Fifth, the rule of ecological law must be global, but distributed fairly using principles of proportionality and subsidiarity, with protection of the global commons and public goods paramount, and with constraints on property rights and individual choice as needed to keep the economy within ecological limits. A central challenge is to develop legal mechanisms for distributing global limits on the global aggregates of material and energy resources that the economy consumes and the wastes it produces down to the local level, while maintaining local autonomy and eco-cultural identity and ensuring that localities or regions do not unfairly reap benefits that impose costs globally or across political boundaries. If implemented on a global level and in a way that accounts for the multiscalar and uncertainty-laden nature of global ecological change [96], the principles of subsidiarity and proportionality that form part of the bedrock of the European Union treaties could provide strong structural support for such distribution. Subsidiarity favours intervention at the level at which it will be most effective for achieving policy objectives [97], and proportionality means that government at all levels much have sufficient authority and capacity for achieving those objectives [7]. This architecture of distribution should also incorporate legal and policy mechanisms for enabling all humans and other living beings to flourish, built on principles of intragenerational, intergenerational and interspecies fairness [7].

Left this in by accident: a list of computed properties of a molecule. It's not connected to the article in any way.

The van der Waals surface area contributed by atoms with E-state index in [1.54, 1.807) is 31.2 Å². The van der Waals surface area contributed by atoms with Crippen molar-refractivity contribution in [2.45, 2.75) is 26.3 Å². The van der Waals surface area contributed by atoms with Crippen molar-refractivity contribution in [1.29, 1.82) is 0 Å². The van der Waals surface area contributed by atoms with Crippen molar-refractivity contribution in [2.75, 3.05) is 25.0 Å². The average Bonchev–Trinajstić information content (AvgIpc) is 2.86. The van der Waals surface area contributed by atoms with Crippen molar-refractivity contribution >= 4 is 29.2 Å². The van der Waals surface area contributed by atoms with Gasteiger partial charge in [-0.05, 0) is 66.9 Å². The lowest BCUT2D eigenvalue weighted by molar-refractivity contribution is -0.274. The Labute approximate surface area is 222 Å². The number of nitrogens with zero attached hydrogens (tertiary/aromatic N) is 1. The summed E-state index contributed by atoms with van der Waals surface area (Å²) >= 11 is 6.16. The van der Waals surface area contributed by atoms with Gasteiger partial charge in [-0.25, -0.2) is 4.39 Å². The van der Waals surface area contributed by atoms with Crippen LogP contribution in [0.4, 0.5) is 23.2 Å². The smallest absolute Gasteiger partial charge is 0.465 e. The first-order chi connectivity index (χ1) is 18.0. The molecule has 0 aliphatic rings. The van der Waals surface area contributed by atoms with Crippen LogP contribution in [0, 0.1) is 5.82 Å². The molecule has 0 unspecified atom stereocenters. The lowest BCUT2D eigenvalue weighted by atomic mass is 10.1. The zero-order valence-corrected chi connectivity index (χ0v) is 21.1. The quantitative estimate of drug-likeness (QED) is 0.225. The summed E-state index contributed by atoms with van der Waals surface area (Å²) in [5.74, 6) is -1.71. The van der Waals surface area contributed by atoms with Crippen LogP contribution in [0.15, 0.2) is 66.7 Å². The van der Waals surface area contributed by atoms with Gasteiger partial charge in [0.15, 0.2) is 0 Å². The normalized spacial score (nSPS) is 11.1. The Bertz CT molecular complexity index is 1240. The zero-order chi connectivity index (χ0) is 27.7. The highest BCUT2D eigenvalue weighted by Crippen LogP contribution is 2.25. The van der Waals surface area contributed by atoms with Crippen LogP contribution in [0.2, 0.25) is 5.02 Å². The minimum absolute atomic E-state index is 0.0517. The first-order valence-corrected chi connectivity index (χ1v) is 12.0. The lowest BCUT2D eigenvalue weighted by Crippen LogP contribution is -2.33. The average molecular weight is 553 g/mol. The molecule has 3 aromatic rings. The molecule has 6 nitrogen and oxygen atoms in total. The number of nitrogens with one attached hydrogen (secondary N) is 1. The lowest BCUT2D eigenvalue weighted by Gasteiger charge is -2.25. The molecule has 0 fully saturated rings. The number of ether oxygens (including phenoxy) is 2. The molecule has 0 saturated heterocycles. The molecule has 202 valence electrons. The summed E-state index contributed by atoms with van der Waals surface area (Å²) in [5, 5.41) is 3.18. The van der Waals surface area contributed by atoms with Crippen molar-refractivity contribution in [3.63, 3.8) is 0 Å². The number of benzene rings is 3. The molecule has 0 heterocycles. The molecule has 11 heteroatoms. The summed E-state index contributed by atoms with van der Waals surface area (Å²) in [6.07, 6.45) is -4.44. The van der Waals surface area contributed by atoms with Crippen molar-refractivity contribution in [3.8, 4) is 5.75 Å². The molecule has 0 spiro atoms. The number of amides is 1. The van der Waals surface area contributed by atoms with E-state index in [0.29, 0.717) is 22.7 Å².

Sixth, the rule of ecological law must ensure fair sharing of resources among present and future generations of humans and other life forms. A central feature of the globally dominant economic and legal paradigm is its protection of market freedoms and property rights with a view to maximizing economic efficiency and maintaining perpetual economic growth, on the assumption that doing so will both allow for environmental protection and provide the greatest welfare for the greatest number of people [9,26]. The purported fairness objective is that all humans (but not other species) should have an equal possibility to consume and seek wealth, but fairness is rarely assessed in relation to initial endowments that result from inheritances, luck and actual outcomes [7]. Under the rule of ecological law, individual humans and artificial entities like corporations would be considered interrelational beings in a shared ecological context, and not as free agents whose quest to maximize abstract monetary wealth that can be converted into consumptive and waste-producing activities is given priority. The notion of relationship within a shared commonwealth of life provides the basis for fairness and distribution. Herman Daly provides a sound rule of fairness in proposing that “[w]e should strive for sufficient per capita wealth—efficiently maintained and allocated, and equitably distributed—for the maximum number of people that can be sustained over time under these conditions” ([98], p. 220). The focus on sufficient as opposed to maximum wealth implies a limit on inequality of wealth, and that it is possible to be too rich—with the limits established so as to allow for the flourishing of non-human species and ecological restoration. Indeed, the excess wealth that has driven the current situation of ecological overshoot exists primarily in developed countries, and the Rio principle of common but differentiated responsibilities implies a need to adjust future entitlements to draw from Earth's limited life support capacity by taking into account historical contributions to ecological problems. A tall order for the rule of ecological law is the development of ways to account for these historical patterns, as well as for trade patterns by which goods and services embody ecological impacts that occur at great distances away, in assigning responsibilities for staying within global ecological boundaries. For example, one intriguing proposal is to apportion net greenhouse gas emissions reductions such that by the end of the phase-out period, half of total historic emissions will have come from Kyoto Annex B (developed) countries, and half from non-Annex B (developing) countries [99].